Rio asks employees to take a break

Following last week’s landslip at Rio Tinto’s Bingham Canyon mine in Utah the company has asked employees to take vacation or unpaid leave.

Rio’s Kennecott Utah Copper unit said it has asked workers to volunteer to take leave because the operation isn't running at full capacity.

Exact details regarding the extent of damage caused by the wall collapse or the expected impact on production have been released.

Photographs of the incident show a significant chunk of the mine’s northeast wall has collapsed.

The miner has been monitoring ground movements over the past several months at the site and in anticipation began relocating buildings, roads and machinery.

No one was injured in the landslide.

The copper mine is one of the world’s largest mines and some analysts have predicted mining operations could be suspended for up to a year, The Australian reported.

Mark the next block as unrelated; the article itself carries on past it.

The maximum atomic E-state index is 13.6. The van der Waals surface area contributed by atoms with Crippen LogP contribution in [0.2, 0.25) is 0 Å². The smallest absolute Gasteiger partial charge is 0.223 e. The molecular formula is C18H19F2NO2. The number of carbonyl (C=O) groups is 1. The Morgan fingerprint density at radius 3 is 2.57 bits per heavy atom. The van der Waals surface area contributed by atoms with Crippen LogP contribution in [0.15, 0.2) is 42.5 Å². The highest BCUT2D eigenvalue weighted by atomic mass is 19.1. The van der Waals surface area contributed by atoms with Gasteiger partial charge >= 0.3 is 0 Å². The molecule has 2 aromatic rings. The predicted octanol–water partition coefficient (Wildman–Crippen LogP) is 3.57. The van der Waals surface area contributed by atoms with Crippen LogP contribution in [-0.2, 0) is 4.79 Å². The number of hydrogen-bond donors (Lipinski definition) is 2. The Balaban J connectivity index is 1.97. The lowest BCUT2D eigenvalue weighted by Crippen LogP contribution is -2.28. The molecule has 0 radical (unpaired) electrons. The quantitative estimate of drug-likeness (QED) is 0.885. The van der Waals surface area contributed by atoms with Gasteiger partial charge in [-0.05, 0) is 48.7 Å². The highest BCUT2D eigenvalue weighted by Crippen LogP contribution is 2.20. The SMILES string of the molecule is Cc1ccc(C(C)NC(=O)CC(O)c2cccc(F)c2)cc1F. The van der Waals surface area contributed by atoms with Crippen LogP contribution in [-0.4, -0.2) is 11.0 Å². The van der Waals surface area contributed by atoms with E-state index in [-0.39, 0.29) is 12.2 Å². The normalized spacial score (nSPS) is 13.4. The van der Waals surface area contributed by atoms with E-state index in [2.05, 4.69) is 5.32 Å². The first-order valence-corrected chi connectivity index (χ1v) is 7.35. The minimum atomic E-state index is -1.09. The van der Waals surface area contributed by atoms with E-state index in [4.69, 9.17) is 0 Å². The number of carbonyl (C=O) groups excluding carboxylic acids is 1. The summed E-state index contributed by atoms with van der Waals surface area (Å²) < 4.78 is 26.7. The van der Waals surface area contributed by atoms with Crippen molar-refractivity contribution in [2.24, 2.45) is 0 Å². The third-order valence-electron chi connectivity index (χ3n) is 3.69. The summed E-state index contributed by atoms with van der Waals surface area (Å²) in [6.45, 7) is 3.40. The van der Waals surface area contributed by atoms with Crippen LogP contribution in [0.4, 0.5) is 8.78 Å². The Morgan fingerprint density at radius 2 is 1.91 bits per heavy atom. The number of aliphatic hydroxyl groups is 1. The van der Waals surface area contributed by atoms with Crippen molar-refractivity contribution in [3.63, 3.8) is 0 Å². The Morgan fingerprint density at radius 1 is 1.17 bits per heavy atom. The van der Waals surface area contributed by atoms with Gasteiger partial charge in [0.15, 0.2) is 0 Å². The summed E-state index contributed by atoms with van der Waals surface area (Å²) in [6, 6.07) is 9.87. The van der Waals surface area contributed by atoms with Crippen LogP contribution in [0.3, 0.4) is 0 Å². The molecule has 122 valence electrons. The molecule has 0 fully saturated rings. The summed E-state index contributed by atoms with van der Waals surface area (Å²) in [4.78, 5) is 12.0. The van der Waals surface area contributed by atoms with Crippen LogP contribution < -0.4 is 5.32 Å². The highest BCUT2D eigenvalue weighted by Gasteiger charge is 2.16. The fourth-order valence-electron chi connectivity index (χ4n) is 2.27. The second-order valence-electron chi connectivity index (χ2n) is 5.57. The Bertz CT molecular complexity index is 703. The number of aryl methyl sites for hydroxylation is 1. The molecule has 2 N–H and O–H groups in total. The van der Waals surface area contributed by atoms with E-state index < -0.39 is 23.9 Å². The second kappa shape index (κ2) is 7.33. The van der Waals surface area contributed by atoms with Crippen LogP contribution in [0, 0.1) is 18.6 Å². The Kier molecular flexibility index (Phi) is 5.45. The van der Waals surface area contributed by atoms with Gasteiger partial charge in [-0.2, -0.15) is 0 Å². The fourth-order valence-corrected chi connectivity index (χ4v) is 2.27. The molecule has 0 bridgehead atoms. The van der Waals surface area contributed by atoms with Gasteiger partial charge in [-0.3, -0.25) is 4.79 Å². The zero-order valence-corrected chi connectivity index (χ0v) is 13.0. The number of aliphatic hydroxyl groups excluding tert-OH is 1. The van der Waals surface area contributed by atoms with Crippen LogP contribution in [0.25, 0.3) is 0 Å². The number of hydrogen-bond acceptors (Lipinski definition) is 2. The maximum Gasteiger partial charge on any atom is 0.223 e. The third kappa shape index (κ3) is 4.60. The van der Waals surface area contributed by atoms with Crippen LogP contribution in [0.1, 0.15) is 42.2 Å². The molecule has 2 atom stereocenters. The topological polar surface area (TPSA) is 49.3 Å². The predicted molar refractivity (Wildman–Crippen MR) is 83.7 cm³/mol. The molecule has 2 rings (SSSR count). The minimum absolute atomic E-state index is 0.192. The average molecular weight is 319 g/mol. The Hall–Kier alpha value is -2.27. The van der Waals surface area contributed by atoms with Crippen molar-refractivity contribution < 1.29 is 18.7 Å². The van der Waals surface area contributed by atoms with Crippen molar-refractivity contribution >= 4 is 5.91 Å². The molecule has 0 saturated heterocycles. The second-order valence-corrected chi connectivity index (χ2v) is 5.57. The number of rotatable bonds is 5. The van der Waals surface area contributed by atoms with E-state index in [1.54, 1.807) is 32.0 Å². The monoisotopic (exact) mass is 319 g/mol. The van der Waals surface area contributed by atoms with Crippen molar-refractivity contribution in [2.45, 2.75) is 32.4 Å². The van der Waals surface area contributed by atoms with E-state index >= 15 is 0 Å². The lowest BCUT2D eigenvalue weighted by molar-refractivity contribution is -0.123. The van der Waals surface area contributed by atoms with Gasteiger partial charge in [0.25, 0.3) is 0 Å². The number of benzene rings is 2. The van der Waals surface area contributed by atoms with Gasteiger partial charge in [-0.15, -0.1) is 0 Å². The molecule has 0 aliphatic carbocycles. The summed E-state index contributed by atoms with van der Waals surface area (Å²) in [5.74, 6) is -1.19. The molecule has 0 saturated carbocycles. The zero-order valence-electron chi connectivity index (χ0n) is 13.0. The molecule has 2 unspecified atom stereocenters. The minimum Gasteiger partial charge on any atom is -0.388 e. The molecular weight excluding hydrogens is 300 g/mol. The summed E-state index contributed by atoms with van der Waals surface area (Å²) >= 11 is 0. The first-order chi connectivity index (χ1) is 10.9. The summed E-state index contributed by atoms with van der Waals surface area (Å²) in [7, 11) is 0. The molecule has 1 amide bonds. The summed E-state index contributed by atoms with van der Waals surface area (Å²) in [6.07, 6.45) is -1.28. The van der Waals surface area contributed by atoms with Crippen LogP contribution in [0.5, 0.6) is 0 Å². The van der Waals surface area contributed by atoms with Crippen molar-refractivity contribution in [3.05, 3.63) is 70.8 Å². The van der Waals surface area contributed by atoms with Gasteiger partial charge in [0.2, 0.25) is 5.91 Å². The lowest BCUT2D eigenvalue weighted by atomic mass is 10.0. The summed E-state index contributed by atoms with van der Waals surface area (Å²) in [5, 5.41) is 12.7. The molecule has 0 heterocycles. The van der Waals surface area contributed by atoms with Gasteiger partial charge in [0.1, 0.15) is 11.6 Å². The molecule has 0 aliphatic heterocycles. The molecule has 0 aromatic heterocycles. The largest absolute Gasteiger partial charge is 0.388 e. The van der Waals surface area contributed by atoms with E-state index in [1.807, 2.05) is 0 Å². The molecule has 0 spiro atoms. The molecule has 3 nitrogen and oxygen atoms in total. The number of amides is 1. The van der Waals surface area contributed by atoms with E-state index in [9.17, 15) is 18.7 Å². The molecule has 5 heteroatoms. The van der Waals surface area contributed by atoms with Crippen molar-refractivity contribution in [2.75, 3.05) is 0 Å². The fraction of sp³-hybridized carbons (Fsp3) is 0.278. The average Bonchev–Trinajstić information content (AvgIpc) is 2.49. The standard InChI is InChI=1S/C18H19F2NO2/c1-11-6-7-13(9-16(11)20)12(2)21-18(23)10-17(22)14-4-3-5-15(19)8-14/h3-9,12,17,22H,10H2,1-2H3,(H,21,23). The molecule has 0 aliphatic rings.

If analysts are right Rio Tinto’s production and earnings could be affected.

BMO Research analyst Tony Robson said depending on how the company uses its stockpiles and low grade ore dumps, between 80,000 and 160,000 metric tonnes of copper output could be lost this year.

Rio Tinto’s Kennecott unit produces about 17 per cent of copper supplies in the US.

Last year the mine’s output was about 163,000 tonnes of refined copper plus 279,000 ounces of gold and about 9,400 tonnes of molybdenum, which is used as an alloy in steel.

In June the company moved to extend the life of the Bingham Canyon mine to 2029 from 2018, approving spending of $US660 million.

Using the assumption that Bingham production remains suspended the Commonwealth Bank said the mine would likely report a loss of $US79 million.

CBA had previously expected the mine to earn $US701 million this year, equating to about 6 per cent of Rio Tinto's total earnings.

"The slip has destroyed the main access decline into the pit, so a new decline will need to be constructed before mining can resume. We have no guidance from Rio on how long this will take, but we assume it will be months not weeks," the bank said in a research report.

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